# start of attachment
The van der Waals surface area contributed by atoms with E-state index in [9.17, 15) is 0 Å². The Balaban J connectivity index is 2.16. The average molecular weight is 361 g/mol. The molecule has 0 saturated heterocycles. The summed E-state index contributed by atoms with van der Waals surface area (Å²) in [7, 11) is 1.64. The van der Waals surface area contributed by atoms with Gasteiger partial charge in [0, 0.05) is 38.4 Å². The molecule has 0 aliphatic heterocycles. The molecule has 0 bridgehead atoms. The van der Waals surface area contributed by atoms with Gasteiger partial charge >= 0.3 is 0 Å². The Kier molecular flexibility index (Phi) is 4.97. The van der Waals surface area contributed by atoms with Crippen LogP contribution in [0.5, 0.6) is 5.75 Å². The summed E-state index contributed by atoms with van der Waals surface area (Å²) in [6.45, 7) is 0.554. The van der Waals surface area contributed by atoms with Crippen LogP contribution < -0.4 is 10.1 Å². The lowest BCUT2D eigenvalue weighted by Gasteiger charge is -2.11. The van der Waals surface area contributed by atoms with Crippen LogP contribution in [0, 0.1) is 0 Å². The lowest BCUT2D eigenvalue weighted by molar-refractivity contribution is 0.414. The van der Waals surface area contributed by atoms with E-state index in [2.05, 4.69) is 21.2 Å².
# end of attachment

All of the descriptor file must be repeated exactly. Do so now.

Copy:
The van der Waals surface area contributed by atoms with E-state index in [9.17, 15) is 0 Å². The Balaban J connectivity index is 2.16. The average molecular weight is 361 g/mol. The molecule has 0 saturated heterocycles. The summed E-state index contributed by atoms with van der Waals surface area (Å²) in [7, 11) is 1.64. The van der Waals surface area contributed by atoms with Gasteiger partial charge in [0, 0.05) is 38.4 Å². The molecule has 0 aliphatic heterocycles. The molecule has 0 bridgehead atoms. The van der Waals surface area contributed by atoms with Gasteiger partial charge >= 0.3 is 0 Å². The Kier molecular flexibility index (Phi) is 4.97. The van der Waals surface area contributed by atoms with Crippen LogP contribution in [0.5, 0.6) is 5.75 Å². The summed E-state index contributed by atoms with van der Waals surface area (Å²) in [6.45, 7) is 0.554. The van der Waals surface area contributed by atoms with Crippen LogP contribution < -0.4 is 10.1 Å². The lowest BCUT2D eigenvalue weighted by Gasteiger charge is -2.11. The van der Waals surface area contributed by atoms with Crippen LogP contribution in [0, 0.1) is 0 Å². The lowest BCUT2D eigenvalue weighted by molar-refractivity contribution is 0.414. The van der Waals surface area contributed by atoms with E-state index in [2.05, 4.69) is 21.2 Å².